What you describe is quite common for 3-year-olds. Kids this age don't fully understand the difference between reality and fantasy, and one important way young children make sense of the world is through their imagination. The first step is to understand what the tall tale means to him by being curious and avoiding judgment. Using a negative, accusatory tone during your discussion could cause him to shut down and not share his thoughts and feelings. If your child makes up a story about running away from school because of a nasty teacher, you might say, "Wow! You ran away from school because you felt your teacher was being mean. What did she do that was so mean?" When he responds, validate whatever feelings he shares. For example: "That made you really upset. Did you want to get away from the person who made you feel bad?" Understanding what motivated your son to make up the story will help you respond appropriately.
Keep in mind that discussing his story doesn't mean you're condoning his behavior. In fact, when children use their imagination to explore different behaviors, they're less likely to act them out in real life. So the more you help your son express himself through his imagination, the better. Ask him what he thinks he could do when he's feeling upset. Brainstorm together some ideas for how he can express his emotions, such as telling the teacher what's bothering him.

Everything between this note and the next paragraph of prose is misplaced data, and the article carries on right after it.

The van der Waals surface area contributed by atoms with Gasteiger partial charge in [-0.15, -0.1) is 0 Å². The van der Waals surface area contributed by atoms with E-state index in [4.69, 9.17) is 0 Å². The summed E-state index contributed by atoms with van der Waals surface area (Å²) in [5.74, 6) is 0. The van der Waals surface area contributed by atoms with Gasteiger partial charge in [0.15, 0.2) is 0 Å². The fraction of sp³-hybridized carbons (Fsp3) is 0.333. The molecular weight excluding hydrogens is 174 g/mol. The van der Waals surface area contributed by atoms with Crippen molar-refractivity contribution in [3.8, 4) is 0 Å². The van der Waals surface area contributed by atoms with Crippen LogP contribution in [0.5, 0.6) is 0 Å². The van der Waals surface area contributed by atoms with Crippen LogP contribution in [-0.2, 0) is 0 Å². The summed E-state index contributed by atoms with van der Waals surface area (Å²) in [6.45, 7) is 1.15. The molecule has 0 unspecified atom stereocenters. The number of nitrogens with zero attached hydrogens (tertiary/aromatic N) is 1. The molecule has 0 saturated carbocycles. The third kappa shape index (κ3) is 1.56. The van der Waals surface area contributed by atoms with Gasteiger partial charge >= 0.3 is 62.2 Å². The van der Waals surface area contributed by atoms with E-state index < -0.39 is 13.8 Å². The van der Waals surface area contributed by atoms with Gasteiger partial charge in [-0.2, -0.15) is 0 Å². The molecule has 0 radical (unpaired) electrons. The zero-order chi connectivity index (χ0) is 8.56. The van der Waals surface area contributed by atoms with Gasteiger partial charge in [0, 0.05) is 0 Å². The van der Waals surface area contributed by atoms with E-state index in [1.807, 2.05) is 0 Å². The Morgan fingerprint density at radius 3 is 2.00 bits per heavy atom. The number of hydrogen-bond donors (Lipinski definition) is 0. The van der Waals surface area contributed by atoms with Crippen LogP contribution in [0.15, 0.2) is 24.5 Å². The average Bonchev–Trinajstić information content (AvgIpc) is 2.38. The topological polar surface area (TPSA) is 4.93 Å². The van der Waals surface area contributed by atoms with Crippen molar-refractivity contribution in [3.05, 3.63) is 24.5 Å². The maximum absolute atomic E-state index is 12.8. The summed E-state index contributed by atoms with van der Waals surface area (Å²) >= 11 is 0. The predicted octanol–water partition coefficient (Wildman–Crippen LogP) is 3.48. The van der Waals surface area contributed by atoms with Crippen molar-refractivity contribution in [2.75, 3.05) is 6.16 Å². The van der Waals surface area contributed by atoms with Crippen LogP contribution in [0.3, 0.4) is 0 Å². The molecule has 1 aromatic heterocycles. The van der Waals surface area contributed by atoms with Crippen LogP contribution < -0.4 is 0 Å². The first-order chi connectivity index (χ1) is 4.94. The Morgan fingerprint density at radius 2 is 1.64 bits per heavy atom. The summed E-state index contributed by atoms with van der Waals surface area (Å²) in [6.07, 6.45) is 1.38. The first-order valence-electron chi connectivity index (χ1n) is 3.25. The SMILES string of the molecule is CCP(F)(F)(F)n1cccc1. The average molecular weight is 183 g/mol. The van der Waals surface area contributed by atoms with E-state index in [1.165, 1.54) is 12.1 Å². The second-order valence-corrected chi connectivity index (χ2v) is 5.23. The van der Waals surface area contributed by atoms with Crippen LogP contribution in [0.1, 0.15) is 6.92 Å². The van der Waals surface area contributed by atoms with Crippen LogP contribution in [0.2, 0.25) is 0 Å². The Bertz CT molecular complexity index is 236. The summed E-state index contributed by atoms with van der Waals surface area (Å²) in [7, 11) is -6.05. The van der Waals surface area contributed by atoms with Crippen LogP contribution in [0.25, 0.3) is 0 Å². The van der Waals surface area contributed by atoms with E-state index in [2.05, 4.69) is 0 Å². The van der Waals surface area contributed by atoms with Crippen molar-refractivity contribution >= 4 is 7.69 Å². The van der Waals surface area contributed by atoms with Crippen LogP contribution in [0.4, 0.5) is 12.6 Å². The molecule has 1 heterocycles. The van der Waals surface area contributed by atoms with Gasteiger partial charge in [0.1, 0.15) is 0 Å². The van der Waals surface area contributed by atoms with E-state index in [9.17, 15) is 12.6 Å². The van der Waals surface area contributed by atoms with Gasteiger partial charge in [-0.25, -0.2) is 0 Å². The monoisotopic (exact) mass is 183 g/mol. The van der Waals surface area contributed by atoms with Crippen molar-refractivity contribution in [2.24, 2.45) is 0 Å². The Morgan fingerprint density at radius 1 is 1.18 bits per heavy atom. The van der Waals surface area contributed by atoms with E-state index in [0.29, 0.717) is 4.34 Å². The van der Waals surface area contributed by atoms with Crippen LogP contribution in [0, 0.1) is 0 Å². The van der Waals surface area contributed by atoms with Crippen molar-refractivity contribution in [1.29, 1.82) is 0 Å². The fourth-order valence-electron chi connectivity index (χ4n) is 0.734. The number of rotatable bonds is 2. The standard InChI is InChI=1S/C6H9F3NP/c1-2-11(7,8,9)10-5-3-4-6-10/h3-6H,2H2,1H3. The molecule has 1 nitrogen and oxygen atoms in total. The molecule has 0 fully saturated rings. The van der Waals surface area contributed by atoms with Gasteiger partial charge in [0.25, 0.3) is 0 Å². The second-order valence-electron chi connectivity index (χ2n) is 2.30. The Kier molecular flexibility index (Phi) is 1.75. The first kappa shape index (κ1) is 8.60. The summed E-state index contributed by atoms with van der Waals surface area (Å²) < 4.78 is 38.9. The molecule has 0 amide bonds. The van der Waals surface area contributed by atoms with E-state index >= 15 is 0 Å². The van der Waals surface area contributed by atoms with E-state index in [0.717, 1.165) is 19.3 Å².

If it turns out that your child continues to tell stories that have a similar theme, it is important to check it out. In this case, you might call the teacher to ask how things are going in the classroom. Tell her about the feelings your son is expressing, and you may get some important information. For example, maybe your son is interpreting the teacher's way of enforcing rules or the way she talks in a serious tone as being "mean." She needs to know how your son is feeling so you can work together to resolve the issue.
Originally published in American Baby magazine, February 2007.